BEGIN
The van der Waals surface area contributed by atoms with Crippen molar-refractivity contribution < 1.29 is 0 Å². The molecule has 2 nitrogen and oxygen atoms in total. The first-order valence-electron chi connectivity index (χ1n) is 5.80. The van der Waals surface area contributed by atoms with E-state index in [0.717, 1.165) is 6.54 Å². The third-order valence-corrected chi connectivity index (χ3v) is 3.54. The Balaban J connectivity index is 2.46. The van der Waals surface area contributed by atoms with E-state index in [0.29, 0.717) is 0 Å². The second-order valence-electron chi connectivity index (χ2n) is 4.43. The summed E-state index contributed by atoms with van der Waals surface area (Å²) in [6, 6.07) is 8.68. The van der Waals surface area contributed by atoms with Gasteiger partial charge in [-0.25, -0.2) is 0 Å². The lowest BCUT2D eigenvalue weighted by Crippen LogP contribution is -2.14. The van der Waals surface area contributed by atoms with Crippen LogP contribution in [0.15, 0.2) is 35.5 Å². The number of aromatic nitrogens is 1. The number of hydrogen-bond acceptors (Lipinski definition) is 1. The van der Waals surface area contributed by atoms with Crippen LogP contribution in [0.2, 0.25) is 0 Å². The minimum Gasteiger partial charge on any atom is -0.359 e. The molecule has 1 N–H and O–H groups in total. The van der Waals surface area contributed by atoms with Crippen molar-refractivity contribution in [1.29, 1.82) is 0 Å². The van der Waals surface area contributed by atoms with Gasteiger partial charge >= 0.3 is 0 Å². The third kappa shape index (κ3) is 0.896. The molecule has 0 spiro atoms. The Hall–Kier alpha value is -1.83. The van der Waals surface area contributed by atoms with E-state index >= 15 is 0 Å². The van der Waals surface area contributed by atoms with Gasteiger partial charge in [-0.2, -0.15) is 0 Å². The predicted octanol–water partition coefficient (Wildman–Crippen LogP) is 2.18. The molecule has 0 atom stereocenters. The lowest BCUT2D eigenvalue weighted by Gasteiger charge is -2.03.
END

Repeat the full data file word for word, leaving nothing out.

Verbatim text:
The van der Waals surface area contributed by atoms with Crippen molar-refractivity contribution < 1.29 is 0 Å². The molecule has 2 nitrogen and oxygen atoms in total. The first-order valence-electron chi connectivity index (χ1n) is 5.80. The van der Waals surface area contributed by atoms with E-state index in [0.717, 1.165) is 6.54 Å². The third-order valence-corrected chi connectivity index (χ3v) is 3.54. The Balaban J connectivity index is 2.46. The van der Waals surface area contributed by atoms with E-state index in [0.29, 0.717) is 0 Å². The second-order valence-electron chi connectivity index (χ2n) is 4.43. The summed E-state index contributed by atoms with van der Waals surface area (Å²) in [6, 6.07) is 8.68. The van der Waals surface area contributed by atoms with Gasteiger partial charge in [-0.25, -0.2) is 0 Å². The lowest BCUT2D eigenvalue weighted by Crippen LogP contribution is -2.14. The van der Waals surface area contributed by atoms with Crippen LogP contribution in [0.15, 0.2) is 35.5 Å². The number of aromatic nitrogens is 1. The number of hydrogen-bond acceptors (Lipinski definition) is 1. The van der Waals surface area contributed by atoms with Crippen LogP contribution in [0.2, 0.25) is 0 Å². The minimum Gasteiger partial charge on any atom is -0.359 e. The molecule has 1 N–H and O–H groups in total. The van der Waals surface area contributed by atoms with Crippen molar-refractivity contribution in [1.29, 1.82) is 0 Å². The van der Waals surface area contributed by atoms with Gasteiger partial charge >= 0.3 is 0 Å². The third kappa shape index (κ3) is 0.896. The molecule has 0 spiro atoms. The Hall–Kier alpha value is -1.83. The van der Waals surface area contributed by atoms with E-state index >= 15 is 0 Å². The van der Waals surface area contributed by atoms with Gasteiger partial charge in [-0.2, -0.15) is 0 Å². The predicted octanol–water partition coefficient (Wildman–Crippen LogP) is 2.18. The molecule has 0 atom stereocenters. The lowest BCUT2D eigenvalue weighted by Gasteiger charge is -2.03.